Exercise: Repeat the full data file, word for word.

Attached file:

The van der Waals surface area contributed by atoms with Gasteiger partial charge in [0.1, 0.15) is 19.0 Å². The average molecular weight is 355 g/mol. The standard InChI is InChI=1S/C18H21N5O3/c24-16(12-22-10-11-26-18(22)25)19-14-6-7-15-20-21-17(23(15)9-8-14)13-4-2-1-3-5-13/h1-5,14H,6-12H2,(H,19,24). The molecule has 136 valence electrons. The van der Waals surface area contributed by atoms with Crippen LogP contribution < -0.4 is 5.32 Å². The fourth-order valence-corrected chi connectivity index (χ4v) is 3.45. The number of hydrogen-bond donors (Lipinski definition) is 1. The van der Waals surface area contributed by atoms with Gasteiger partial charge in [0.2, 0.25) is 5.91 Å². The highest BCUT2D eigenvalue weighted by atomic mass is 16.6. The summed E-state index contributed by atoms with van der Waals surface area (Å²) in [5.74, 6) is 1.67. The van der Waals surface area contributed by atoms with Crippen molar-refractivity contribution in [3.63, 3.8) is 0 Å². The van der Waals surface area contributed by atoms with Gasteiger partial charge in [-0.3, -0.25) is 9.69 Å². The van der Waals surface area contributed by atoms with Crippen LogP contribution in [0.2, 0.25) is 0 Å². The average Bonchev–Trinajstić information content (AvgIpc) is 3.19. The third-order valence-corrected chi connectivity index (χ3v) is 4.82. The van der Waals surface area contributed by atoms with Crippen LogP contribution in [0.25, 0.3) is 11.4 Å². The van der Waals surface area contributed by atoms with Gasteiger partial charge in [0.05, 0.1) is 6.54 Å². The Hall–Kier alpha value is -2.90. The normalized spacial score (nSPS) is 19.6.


The van der Waals surface area contributed by atoms with Gasteiger partial charge in [0.1, 0.15) is 19.0 Å². The average molecular weight is 355 g/mol. The standard InChI is InChI=1S/C18H21N5O3/c24-16(12-22-10-11-26-18(22)25)19-14-6-7-15-20-21-17(23(15)9-8-14)13-4-2-1-3-5-13/h1-5,14H,6-12H2,(H,19,24). The molecule has 136 valence electrons. The van der Waals surface area contributed by atoms with Crippen LogP contribution < -0.4 is 5.32 Å². The fourth-order valence-corrected chi connectivity index (χ4v) is 3.45. The number of hydrogen-bond donors (Lipinski definition) is 1. The van der Waals surface area contributed by atoms with Gasteiger partial charge in [0.2, 0.25) is 5.91 Å². The highest BCUT2D eigenvalue weighted by atomic mass is 16.6. The summed E-state index contributed by atoms with van der Waals surface area (Å²) in [5.74, 6) is 1.67. The van der Waals surface area contributed by atoms with Crippen molar-refractivity contribution in [3.63, 3.8) is 0 Å². The van der Waals surface area contributed by atoms with Gasteiger partial charge in [-0.3, -0.25) is 9.69 Å². The van der Waals surface area contributed by atoms with Crippen LogP contribution in [0.2, 0.25) is 0 Å². The average Bonchev–Trinajstić information content (AvgIpc) is 3.19. The third-order valence-corrected chi connectivity index (χ3v) is 4.82. The van der Waals surface area contributed by atoms with Crippen LogP contribution in [0.25, 0.3) is 11.4 Å². The van der Waals surface area contributed by atoms with Gasteiger partial charge in [0.05, 0.1) is 6.54 Å². The Hall–Kier alpha value is -2.90. The normalized spacial score (nSPS) is 19.6.